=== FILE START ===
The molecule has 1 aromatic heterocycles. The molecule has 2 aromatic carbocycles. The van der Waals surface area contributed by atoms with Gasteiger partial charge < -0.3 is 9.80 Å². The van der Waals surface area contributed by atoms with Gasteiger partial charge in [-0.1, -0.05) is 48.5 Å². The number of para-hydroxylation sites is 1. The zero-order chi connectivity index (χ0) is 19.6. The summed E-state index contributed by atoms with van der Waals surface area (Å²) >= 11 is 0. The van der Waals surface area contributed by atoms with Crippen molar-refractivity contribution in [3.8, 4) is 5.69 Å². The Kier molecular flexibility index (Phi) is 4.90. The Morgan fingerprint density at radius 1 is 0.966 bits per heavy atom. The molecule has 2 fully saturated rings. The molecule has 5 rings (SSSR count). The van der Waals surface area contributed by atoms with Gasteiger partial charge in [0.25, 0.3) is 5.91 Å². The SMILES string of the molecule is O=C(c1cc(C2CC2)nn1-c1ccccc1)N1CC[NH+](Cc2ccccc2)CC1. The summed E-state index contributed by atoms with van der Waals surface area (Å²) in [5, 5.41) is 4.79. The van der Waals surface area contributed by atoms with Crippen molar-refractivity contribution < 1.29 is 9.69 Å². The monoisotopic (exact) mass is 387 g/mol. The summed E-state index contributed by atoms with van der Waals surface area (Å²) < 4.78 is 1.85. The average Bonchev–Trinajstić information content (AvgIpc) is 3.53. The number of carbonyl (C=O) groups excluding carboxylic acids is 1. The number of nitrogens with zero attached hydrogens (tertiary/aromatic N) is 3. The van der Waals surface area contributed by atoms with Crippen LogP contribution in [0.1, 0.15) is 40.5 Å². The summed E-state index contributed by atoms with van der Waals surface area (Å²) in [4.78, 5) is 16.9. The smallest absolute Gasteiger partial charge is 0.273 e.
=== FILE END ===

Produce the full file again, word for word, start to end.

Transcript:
The molecule has 1 aromatic heterocycles. The molecule has 2 aromatic carbocycles. The van der Waals surface area contributed by atoms with Gasteiger partial charge < -0.3 is 9.80 Å². The van der Waals surface area contributed by atoms with Gasteiger partial charge in [-0.1, -0.05) is 48.5 Å². The number of para-hydroxylation sites is 1. The zero-order chi connectivity index (χ0) is 19.6. The summed E-state index contributed by atoms with van der Waals surface area (Å²) >= 11 is 0. The van der Waals surface area contributed by atoms with Crippen molar-refractivity contribution in [3.8, 4) is 5.69 Å². The Kier molecular flexibility index (Phi) is 4.90. The Morgan fingerprint density at radius 1 is 0.966 bits per heavy atom. The molecule has 2 fully saturated rings. The molecule has 5 rings (SSSR count). The van der Waals surface area contributed by atoms with Gasteiger partial charge in [0.25, 0.3) is 5.91 Å². The SMILES string of the molecule is O=C(c1cc(C2CC2)nn1-c1ccccc1)N1CC[NH+](Cc2ccccc2)CC1. The summed E-state index contributed by atoms with van der Waals surface area (Å²) in [5, 5.41) is 4.79. The van der Waals surface area contributed by atoms with Crippen molar-refractivity contribution < 1.29 is 9.69 Å². The monoisotopic (exact) mass is 387 g/mol. The summed E-state index contributed by atoms with van der Waals surface area (Å²) < 4.78 is 1.85. The average Bonchev–Trinajstić information content (AvgIpc) is 3.53. The number of carbonyl (C=O) groups excluding carboxylic acids is 1. The number of nitrogens with zero attached hydrogens (tertiary/aromatic N) is 3. The van der Waals surface area contributed by atoms with Crippen LogP contribution in [0.1, 0.15) is 40.5 Å². The summed E-state index contributed by atoms with van der Waals surface area (Å²) in [4.78, 5) is 16.9. The smallest absolute Gasteiger partial charge is 0.273 e.